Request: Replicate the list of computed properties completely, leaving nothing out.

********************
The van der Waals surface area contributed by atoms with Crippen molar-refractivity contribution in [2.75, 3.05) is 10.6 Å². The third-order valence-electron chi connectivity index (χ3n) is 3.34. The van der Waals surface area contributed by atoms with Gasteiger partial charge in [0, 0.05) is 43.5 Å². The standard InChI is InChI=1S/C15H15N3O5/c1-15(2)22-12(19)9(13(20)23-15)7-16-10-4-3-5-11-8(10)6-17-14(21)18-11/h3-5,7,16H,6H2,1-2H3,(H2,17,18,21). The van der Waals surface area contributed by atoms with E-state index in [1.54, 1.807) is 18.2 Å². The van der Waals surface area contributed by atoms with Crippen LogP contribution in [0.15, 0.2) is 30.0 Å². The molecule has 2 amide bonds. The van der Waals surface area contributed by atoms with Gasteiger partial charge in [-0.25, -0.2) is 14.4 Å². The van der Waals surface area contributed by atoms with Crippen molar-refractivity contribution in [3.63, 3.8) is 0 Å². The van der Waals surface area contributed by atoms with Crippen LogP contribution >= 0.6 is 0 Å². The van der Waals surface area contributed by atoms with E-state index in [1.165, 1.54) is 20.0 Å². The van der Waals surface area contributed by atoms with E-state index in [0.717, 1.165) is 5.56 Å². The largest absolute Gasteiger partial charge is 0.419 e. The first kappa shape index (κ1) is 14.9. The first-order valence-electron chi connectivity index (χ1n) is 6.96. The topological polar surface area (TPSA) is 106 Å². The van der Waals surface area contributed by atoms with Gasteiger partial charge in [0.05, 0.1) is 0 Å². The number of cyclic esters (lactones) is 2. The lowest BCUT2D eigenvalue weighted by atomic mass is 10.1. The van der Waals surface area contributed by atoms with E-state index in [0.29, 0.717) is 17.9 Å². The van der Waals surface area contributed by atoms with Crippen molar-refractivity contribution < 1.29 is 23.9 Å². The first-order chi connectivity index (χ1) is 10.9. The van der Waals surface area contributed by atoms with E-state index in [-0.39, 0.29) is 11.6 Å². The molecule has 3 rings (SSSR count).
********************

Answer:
The van der Waals surface area contributed by atoms with Crippen molar-refractivity contribution in [2.75, 3.05) is 10.6 Å². The third-order valence-electron chi connectivity index (χ3n) is 3.34. The van der Waals surface area contributed by atoms with Gasteiger partial charge in [0, 0.05) is 43.5 Å². The standard InChI is InChI=1S/C15H15N3O5/c1-15(2)22-12(19)9(13(20)23-15)7-16-10-4-3-5-11-8(10)6-17-14(21)18-11/h3-5,7,16H,6H2,1-2H3,(H2,17,18,21). The van der Waals surface area contributed by atoms with E-state index in [1.54, 1.807) is 18.2 Å². The van der Waals surface area contributed by atoms with Crippen LogP contribution in [0.15, 0.2) is 30.0 Å². The molecule has 2 amide bonds. The van der Waals surface area contributed by atoms with Gasteiger partial charge in [-0.25, -0.2) is 14.4 Å². The van der Waals surface area contributed by atoms with Crippen molar-refractivity contribution in [3.63, 3.8) is 0 Å². The van der Waals surface area contributed by atoms with Crippen LogP contribution >= 0.6 is 0 Å². The van der Waals surface area contributed by atoms with E-state index in [1.165, 1.54) is 20.0 Å². The van der Waals surface area contributed by atoms with E-state index in [0.717, 1.165) is 5.56 Å². The largest absolute Gasteiger partial charge is 0.419 e. The first kappa shape index (κ1) is 14.9. The first-order valence-electron chi connectivity index (χ1n) is 6.96. The topological polar surface area (TPSA) is 106 Å². The van der Waals surface area contributed by atoms with Gasteiger partial charge in [0.05, 0.1) is 0 Å². The number of cyclic esters (lactones) is 2. The lowest BCUT2D eigenvalue weighted by atomic mass is 10.1. The van der Waals surface area contributed by atoms with E-state index in [0.29, 0.717) is 17.9 Å². The van der Waals surface area contributed by atoms with Crippen molar-refractivity contribution < 1.29 is 23.9 Å². The first-order chi connectivity index (χ1) is 10.9. The van der Waals surface area contributed by atoms with E-state index in [-0.39, 0.29) is 11.6 Å². The molecule has 3 rings (SSSR count).